Rebecca Laurien, 31, associate director
Height: 152 cm
Weight: From 63 kg – 50 kg
“I never really cared about what I ate. I knew I would never be like my thin friends, who could eat anything they wanted and not put on weight, so I indulged in whatever I liked – chips, pizzas… you name it. When I was 13, I was 152cm and weighed 54kg. By the time I started work, I was 63kg. I did try losing weight – I went on the South Beach diet, took supplements and so on – but I could never sustain the efforts for long, especially after my husband and I moved to Singapore and I started overindulging in local food.
The turning point came when I went to Phuket and Koh Samui on vacation. I felt miserable when I went shopping for clothes for the trip and realised that I had to look for those in UK size 16 – a huge contrast to the UK size 4 that I wore when I was at my slimmest. My unhappiness was compounded when I saw myself in photos taken during the trip.
Determined to finally make a change for good, I enlisted the help of Rebecca, a personal trainer and nutritionist, a month after I returned from the Thailand trip. We started off with hour-long workout sessions once or twice a week, and I made changes to my diet.
After seven months, I was finally at my target weight: 54kg. Weight loss aside, I felt more energetic and confi dent than before. I work out at least five times a week now, and still go for a peanut butter sundae when the mood strikes – the key, I’ve discovered, is to eat in moderation.
At the end of the day, it’s really not the number on the scale that matters but how you feel in your clothes and when you work out. Being motivated is important if you want to overcome weight issues, and so is surrounding yourself with the right people – supportive friends who will give you the strength to persevere. It’s not impossible to overcome weight issues – it just takes dedication.”
Melissa Sarah Wee, 30, freelance personal trainer
Weight: From 60 kg – 45 kg then to 70 kg – 64 kg
“I was 14 when I fi rst stuck my finger down my throat to force myself to throw up the instant noodles, Oreo cookies and packets of chips I had on top of my lunch. I was 154cm and well over 60kg.
Forced to join the Trim and Fit Club, a school weight loss programme, and ridiculed even by schoolmates I didn’t know, I grew depressed. On the surface, I seemed jovial, but deep down, I felt worthless. I was so depressed that I would get medical certificates to avoid going to school.
Eventually, I developed bulimia. I would starve myself the entire morning, have lunch at home, then stuff myself with snacks so that it was easier to regurgitate the food. Some days, I would throw up, then eat again – sometimes up to four times in the space of two hours.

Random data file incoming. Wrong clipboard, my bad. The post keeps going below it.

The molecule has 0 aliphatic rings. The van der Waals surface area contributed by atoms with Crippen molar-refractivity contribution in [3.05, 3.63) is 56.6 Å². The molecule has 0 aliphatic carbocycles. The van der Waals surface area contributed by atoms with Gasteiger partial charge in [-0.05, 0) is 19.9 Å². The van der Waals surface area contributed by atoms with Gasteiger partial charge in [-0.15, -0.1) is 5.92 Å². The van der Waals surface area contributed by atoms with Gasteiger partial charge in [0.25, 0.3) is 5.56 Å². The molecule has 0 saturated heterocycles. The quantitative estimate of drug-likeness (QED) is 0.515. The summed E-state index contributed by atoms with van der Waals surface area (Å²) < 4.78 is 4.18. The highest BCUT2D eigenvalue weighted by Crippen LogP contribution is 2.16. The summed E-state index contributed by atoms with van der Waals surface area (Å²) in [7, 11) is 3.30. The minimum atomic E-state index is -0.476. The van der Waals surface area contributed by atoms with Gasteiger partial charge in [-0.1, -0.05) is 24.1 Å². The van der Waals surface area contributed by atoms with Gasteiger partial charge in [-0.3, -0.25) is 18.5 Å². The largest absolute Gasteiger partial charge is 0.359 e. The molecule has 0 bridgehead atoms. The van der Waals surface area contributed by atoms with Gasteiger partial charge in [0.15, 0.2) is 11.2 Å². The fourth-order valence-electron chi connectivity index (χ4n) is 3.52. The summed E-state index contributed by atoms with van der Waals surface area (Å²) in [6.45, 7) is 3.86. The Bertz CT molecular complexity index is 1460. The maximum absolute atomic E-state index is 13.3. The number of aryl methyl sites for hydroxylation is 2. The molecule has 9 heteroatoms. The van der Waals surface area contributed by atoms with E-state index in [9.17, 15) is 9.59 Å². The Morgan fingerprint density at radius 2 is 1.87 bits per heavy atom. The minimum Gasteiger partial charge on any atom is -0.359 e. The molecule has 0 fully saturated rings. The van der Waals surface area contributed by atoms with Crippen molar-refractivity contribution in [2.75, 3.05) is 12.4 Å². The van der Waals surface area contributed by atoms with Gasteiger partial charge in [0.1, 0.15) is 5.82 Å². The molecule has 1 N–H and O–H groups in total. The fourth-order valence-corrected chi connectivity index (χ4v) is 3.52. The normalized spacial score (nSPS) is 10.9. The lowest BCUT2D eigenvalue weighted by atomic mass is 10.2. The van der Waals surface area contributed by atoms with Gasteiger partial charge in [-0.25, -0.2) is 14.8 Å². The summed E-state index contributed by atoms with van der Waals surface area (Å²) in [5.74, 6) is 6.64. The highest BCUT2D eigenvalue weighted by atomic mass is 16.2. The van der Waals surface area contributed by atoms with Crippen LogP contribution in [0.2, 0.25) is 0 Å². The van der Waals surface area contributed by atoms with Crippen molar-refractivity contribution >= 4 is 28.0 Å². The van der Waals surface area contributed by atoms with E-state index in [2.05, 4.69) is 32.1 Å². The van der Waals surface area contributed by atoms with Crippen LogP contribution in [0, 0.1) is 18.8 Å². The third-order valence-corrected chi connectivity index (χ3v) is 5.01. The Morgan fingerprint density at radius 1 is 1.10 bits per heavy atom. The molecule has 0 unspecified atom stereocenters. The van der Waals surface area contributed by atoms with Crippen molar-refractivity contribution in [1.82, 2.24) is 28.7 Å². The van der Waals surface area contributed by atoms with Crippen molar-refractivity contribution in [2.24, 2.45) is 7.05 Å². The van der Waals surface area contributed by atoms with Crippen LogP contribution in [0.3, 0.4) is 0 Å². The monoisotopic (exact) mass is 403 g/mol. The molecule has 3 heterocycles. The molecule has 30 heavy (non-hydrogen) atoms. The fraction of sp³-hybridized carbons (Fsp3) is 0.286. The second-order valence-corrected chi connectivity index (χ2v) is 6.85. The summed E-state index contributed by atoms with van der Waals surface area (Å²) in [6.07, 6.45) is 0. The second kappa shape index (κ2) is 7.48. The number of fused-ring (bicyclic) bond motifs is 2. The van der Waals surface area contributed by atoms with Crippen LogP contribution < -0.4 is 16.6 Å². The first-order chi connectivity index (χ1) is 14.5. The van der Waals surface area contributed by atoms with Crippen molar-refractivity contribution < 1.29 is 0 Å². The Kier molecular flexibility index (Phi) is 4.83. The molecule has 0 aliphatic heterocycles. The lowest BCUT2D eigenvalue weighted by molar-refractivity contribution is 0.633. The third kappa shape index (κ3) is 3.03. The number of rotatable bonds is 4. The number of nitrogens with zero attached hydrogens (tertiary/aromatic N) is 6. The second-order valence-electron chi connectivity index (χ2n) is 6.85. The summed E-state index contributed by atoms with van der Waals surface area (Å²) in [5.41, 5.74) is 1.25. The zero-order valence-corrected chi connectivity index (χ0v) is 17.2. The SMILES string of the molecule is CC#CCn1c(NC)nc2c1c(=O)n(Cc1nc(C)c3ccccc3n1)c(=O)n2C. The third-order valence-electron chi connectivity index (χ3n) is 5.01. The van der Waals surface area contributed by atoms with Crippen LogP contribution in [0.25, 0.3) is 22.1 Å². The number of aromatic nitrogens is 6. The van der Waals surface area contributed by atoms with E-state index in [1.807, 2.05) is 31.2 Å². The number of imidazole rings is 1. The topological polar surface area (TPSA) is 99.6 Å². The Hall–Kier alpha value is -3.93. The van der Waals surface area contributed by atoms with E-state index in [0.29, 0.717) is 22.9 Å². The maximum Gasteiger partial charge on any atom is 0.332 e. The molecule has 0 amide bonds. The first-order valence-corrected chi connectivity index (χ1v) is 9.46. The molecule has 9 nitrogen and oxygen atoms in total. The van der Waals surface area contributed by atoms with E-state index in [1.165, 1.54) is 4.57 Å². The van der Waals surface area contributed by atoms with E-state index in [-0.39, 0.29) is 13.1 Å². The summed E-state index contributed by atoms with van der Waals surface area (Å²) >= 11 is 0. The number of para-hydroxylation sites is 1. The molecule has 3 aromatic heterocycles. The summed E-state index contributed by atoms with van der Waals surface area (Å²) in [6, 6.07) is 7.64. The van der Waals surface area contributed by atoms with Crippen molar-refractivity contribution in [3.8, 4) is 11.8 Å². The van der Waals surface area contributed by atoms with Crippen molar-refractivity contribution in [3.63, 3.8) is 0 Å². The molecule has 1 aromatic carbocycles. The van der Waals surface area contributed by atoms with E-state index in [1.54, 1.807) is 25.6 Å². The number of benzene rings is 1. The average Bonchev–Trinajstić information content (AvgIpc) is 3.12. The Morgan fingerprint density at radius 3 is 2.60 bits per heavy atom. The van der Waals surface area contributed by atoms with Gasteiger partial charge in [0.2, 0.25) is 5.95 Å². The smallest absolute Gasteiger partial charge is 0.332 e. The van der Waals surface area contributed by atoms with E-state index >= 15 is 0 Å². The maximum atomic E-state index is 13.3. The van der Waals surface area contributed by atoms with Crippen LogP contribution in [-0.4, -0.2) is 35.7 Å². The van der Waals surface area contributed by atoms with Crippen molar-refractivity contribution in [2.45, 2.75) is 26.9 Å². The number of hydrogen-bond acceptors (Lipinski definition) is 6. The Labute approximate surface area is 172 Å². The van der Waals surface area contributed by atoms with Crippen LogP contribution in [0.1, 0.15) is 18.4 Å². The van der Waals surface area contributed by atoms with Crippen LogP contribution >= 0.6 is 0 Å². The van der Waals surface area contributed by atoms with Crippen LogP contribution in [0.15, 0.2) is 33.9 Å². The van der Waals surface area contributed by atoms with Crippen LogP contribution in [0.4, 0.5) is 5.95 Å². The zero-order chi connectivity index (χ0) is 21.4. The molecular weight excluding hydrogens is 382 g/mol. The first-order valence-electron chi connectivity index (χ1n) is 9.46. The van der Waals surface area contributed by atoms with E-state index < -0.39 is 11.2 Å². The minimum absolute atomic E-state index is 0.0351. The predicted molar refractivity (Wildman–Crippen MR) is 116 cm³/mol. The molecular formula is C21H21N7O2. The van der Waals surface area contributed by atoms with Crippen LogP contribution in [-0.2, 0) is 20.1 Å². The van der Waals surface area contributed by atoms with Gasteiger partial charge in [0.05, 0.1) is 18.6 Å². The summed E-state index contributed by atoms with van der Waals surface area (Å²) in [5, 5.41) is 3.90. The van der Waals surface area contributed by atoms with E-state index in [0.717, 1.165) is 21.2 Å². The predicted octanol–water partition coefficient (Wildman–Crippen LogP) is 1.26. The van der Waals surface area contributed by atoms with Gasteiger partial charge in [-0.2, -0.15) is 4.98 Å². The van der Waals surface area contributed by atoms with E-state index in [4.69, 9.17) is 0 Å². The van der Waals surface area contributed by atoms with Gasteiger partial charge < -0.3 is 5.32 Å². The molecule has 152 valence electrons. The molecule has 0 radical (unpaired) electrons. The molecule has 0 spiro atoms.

My skin soon became dry and yellowish, and my hair, thinner. My throat was also raw and painful from throwing up. I was always light-headed and had terrible migraines. My mum was the first to notice that something was wrong. She got our domestic helper to follow me around after I’d eaten to make sure that I didn’t go to the toilet to throw up. But I soon found a way around it – I would leave the house under the pretext of taking a walk downstairs and go to the shower area at the poolside to throw up. I also locked myself in my room to avoid contact with people and risk having my bulimia detected.
By the time I was 18, my weight had dropped to an all-time low of 45kg. Th =at same year, feeling depressed, I swallowed a bunch of painkillers and ended up in the hospital, desperately needing a blood transfusion. I stayed in the hospital for a week, and I think that was the turning point. I was tired of living with bulimia and felt sorry for breaking my mum’s heart. I realised how selfi sh I had been. I knew
I had to put a stop to my behaviour. With help from my doctor, I changed my eating habits. I had smaller, healthier meals with lots of fibre and protein. My mum was really supportive – she cooked healthier meals so that I could eat with the family and bought me protein shakes. Initially, I was afraid to eat much. But as time went by, I started to eat more and no longer kept track of my food intake.
As my metabolism was already damaged, I put on weight very easily. I was then an intern and snacked a lot without realising it. Within a year, my weight went up to 70kg and I was back at square one – feeling lousy about myself. But this time, I was determined not to fall back into the self-destructive binge-purge cycle of bulimia.
My mum helped me snap out of the funk by buying a gym membership for me. I started going for aerobic classes and lost 5kg after five months. Not only did I look healthier and more toned, but I also felt better about myself. I visited the gym more often after that, and fell in love with fitness.
I wanted to help others with body image issues, so I took courses to become a fitness trainer. I also started lifting weights. I am now 64kg, with a low body fat percentage of 12 per cent. I’m more conscious about my diet now – I avoid sugary drinks and cook all my meals. But I cut myself some slack on Sundays – I indulge in a nice dinner, and even have a burger and fries sometimes.
I work out six days a week now, and am a freelance personal trainer. Some of my clients have eating disorders as well, and I’m able to relate when they open up about their fears and feelings. Eating disorders are very real – they affect you physically, psychologically and emotionally. But there is nothing in this world that cannot be overcome.
This story was originally published in Her World Fit & Fab Issue #3 in 2014.